Designed and built between 1902 and 1908, based on the model of noble houses on the Island of Delos (2nd century BC.), Villa Kérylos is not a simple reproduction but a reinvention of ancient Greece.
Far from a pastiche, for Théodore Reinach and Emmanuel Pontremoli it was about creating an original piece of work while "thinking Greek". The house subtly combines ancient luxury with the modern comfort of Belle Epoque villas.
Its construction uses the most precious materials: ancient stucco, Carrara marble and exotic wood for the furniture. The decoration is sumptuous: mosaics and frescoes inspired by famous scenes, illustrating the great legends of gods and classic heroes.
The villa is organised around a peristyle with a large inner courtyard surrounded by 12 columns in Carrara marble. On the ground floor are the state rooms, while the bedrooms and bathrooms are located upstairs.
"Kérylos" means "sea swallow", a poetic bird of mythology, which announced a good omen.
Like all the villas built during the Belle Epoque, the villa Kérylos was also a leisure home. Théodore Reinach spent his holidays there with his family. On his death in 1928, he bequeathed the villa to the Institut de France, of which he was a member. His children and grandchildren continued to live in the house until 1967 when it became listed as a historical monument.
This remarkable achievement is also, and above all, the desire of Théodore Reinach who could have been a Renaissance man with the many facets to his knowledge and his boundless curiosity.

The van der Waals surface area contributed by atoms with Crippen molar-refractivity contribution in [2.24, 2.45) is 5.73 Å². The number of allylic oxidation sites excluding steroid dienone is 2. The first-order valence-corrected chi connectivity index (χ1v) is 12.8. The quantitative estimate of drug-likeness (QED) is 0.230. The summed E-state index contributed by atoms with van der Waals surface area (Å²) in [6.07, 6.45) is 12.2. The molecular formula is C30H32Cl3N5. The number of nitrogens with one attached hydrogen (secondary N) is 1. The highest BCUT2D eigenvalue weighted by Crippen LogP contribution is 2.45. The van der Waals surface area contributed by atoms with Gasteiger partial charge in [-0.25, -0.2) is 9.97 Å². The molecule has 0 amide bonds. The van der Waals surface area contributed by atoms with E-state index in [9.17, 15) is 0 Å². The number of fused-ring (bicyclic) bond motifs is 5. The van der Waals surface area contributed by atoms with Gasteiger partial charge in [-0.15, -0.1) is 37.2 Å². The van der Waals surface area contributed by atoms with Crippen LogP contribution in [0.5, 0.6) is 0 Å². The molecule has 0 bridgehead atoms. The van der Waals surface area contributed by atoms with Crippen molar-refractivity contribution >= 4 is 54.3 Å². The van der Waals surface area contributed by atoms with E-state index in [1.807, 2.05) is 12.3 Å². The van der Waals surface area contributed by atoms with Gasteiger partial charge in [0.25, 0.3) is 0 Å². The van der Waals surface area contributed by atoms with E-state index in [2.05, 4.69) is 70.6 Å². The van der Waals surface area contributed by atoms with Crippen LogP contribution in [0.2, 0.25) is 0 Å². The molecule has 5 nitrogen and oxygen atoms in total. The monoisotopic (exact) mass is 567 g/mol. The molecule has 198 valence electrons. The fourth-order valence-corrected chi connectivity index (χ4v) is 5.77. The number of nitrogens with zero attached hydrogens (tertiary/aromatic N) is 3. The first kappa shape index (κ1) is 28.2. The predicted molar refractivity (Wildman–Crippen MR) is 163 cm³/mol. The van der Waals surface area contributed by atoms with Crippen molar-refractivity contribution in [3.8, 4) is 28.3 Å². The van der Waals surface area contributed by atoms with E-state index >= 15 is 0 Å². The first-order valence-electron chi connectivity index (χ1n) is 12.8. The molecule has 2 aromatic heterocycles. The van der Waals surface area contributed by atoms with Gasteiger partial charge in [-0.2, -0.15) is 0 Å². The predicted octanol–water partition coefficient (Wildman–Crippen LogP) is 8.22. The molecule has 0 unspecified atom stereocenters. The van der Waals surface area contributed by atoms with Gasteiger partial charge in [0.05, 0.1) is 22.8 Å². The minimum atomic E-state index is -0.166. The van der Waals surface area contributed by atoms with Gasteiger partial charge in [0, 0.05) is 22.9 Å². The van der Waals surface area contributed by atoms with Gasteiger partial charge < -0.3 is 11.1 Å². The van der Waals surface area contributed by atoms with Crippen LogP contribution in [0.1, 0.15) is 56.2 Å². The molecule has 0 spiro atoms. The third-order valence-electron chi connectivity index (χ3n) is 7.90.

Born in 1860 into a family of German bankers, Théodore Reinach showed exceptional intellectual abilities from a very early age, like his two brothers, Joseph and Salomon. He had a special place in this sibling group nicknamed the "Je Sais Tout" / "I Know Everything" (the initials of their first names), as he had so many talents. He was a lawyer, archaeologist, numismatist, historian, sociologist and mathematician. He also conducted a political career in Paris and Savoie for which he was elected a member of Parliament in 1906. His passion for ancient Greece led him to become one of the leading Hellenists of the century.
From his encounter with architect Emmanuel Pontremoli a complete architectural work was born, which takes visitors into a world where the quintessence of Greek civilisation is incorporated into the modernity of the early 20th century, which glorified technical prowess.
Théodore Reinach not only created a Greek house, but also reproduced its furniture, tableware, fabrics and decoration. Villa Kérylos is the result of both artistic and intellectual research. because for him, democracy had its roots in Greece and his work sought to perpetuate it. Villa Kérylos thus not only bears testimony to this art of living but is also a tribute to the invention of a civilisation in which mankind is at the centre of the world.
Théodore Reinach's grandson, Fabrice Reinach, summarised it perfectly in his writing:
"I feel that it was the realisation and accomplishment – beyond the diversity of his knowledge, activities and work – of what represented for my grandfather the very essence of a civilisation with an essentially human face like that of the Greeks, their gods and their Art, a model and way of thinking, and a set of literary, political and philosophical values that ancient Greece has passed on to us. The Greek Spirit was for him both dream and reality, memory and present."